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Milwaukee's Daily Magazine for Thursday, Oct. 30, 2014

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In Dining

While modeled after a classic French boulangerie, Rocket Baby Bakery specializes in an international array of homemade artisanal breads.

In Dining

All of Rocket Baby's creations are made in-house with locally sourced ingredients whenever possible.

In Dining

Rocket Baby will begin offering basic breads and pastries. But, they also hope to develop a café menu in the near future.

In Dining

Rocket Baby's official grand opening will take place April 21, 2012.

Rocket Baby: Wauwatosa's new artisan bakery


In 2009, Geoff Trenholme decided to make a life change. After numerous years of working in the corporate world and teaching high school mathematics, he enrolled in the Artisanal Breads and Pastries program at the San Francisco Baking Institute, a program offering hands-on training with industry experts, including Michel Suas.

Little did he know that the inspiration, knowledge and expertise he would gain at SBFI would lead him back to Wauwatosa, his wife Shannon's hometown.

This week marks the soft opening of Geoff's newest venture, the Rocket Baby Bakery. This labor of love pulls together Geoff's love for bread with his desire to start his own business.

The bakery, located at 6822 W. North Ave., gives a nod to the classic French boulangerie, sporting marble countertops, café-style tables and chairs and a black-and-white, hexagonal-tile floor. But, the Trenholmes hope that the bakery offers a unique experience to its customers.

"We don't want to mimic a Parisian patisserie," Trenholme remarks. "We're on North Avenue. We're American. We're doing Italian breads, German breads, Polish breads, things that are Danish, things that are not at all French. It reflects who we are and what we like."

What the Trenholmes like includes a wide variety of European-inspired artisan products, including classic French baguettes, country sourdough, medium Polish rye, classic white and honey wheat pan breads, ciabatta, croissants, cream scones, muffins and macarons.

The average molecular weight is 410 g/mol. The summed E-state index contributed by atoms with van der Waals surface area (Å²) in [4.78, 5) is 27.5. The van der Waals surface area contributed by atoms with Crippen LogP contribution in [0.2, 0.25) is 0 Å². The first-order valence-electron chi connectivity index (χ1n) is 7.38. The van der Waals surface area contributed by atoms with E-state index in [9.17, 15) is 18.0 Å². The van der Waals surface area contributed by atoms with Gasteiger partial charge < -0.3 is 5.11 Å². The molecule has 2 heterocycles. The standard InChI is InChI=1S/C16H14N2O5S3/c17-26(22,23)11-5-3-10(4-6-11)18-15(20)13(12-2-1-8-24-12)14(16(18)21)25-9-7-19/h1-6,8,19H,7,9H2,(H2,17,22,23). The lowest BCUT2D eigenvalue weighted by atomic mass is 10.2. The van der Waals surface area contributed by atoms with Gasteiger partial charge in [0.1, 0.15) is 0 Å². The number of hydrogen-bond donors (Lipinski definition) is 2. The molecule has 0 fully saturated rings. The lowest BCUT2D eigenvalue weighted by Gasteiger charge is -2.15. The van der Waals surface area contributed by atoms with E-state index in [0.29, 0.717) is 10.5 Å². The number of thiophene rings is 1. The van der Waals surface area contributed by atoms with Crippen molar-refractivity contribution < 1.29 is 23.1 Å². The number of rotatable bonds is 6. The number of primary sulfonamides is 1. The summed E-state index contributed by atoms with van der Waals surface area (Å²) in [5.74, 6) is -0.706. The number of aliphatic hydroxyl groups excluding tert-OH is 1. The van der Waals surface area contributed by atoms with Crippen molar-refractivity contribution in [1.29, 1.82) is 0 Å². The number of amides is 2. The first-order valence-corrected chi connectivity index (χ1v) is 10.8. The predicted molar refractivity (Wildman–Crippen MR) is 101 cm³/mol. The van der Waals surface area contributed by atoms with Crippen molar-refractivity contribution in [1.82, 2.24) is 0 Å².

When I asked, Trenholme told me that his current favorite happens to be the Polish country rye, a hearty loaf made with 33 percent rye flour and rye sourdough that rises overnight before it's baked into a tender, moist, flavorful loaf that's perfect for sandwiches.

"Bread is like craft brewing," Trenholme explains. "You can make fast beer that's simple and good to drink on a hot day. Or you can have something that's made slowly, in smaller batches, and you'll have a lot more going on. It's all about taking the time."

And Trenholme is all about the process. In addition to working with his colleague, Jesse Schumann, to perfect the art of sourdough, he relies on his Italian deck oven to really make a difference in the baking process.

"It's the modern technological equivalent of a wood-fired oven paired with steam injection," he says. "The French bakers figured this out when they were making baguettes. If you shoot a lot of steam into the chamber when you're baking, it keeps the crust from setting too fast. You get more volume in the crust, as well as caramelization. There's really no substitute for the process when you're making crusty hearth breads."

The Trenholmes also aim to "keep it local" by choosing area vendors to supply their ingredients. They'll be using Yuppie Hill eggs for their pastry cream, Sassy Cow dairy products, as well as other local products sourced through Outpost Natural Foods. They have also committed to serving locally produced Rishi tea, as well as Anodyne coffee.

"We're picking high-quality ingredients in selected areas where we think it really makes a difference. The Yuppie Hill eggs are twice as expensive as common eggs, but we tried them out and we were like, 'Oh my God,'" Trenholme says, quite nearly swooning. "Our pastry cream is just egg yolks and sugar and milk, but you could have sworn we added a flavoring to it. The yolks are so good."

The pastry cream will be used in eclairs, which will be sold at the bakery along with a number of other pastries and sweet treats, including macarons, a specialty item that Geoff's wife Shannon is perfecting.

"Macarons have so much power in their presence," she explains. "You can do so many different colors and flavors. There's so much flexibility for creativity. That's what really excites me. I think they'll surpass the cupcake trend at some point. In California, there are entire shops dedicated just to macarons."

Rocket Baby will begin offering basic breads and pastries. But, they also hope to develop a café menu in the near future, which will feature panini and heartier lunch fare.

"We really want to be a neighborhood place, so we're really focused on community," Sharon remarks. "We already get a lot of people who stop by just to say 'hi' and we love that."

For those wondering about the bakery's name, it was actually inspired by Trenholme's 2-year-old son, Rayden Kevin Trenholme, whose initials R.K.T. form the phonetic basis for the word "rocket." Incidentally, Rocket Baby's grand opening will take place on Rayden's third birthday, April 21, 2012.

Rocket Baby Bakery will be open Monday through Saturday from 6 a.m. to 6 p.m.

Talkbacks

Harold12 | March 22, 2012 at 10:16 a.m. (report)

I visited it yesterday and bought a croissant. Very fresh and still warm. Took some to my work, too. The historic renovation is also very impressive. Worth the drive.

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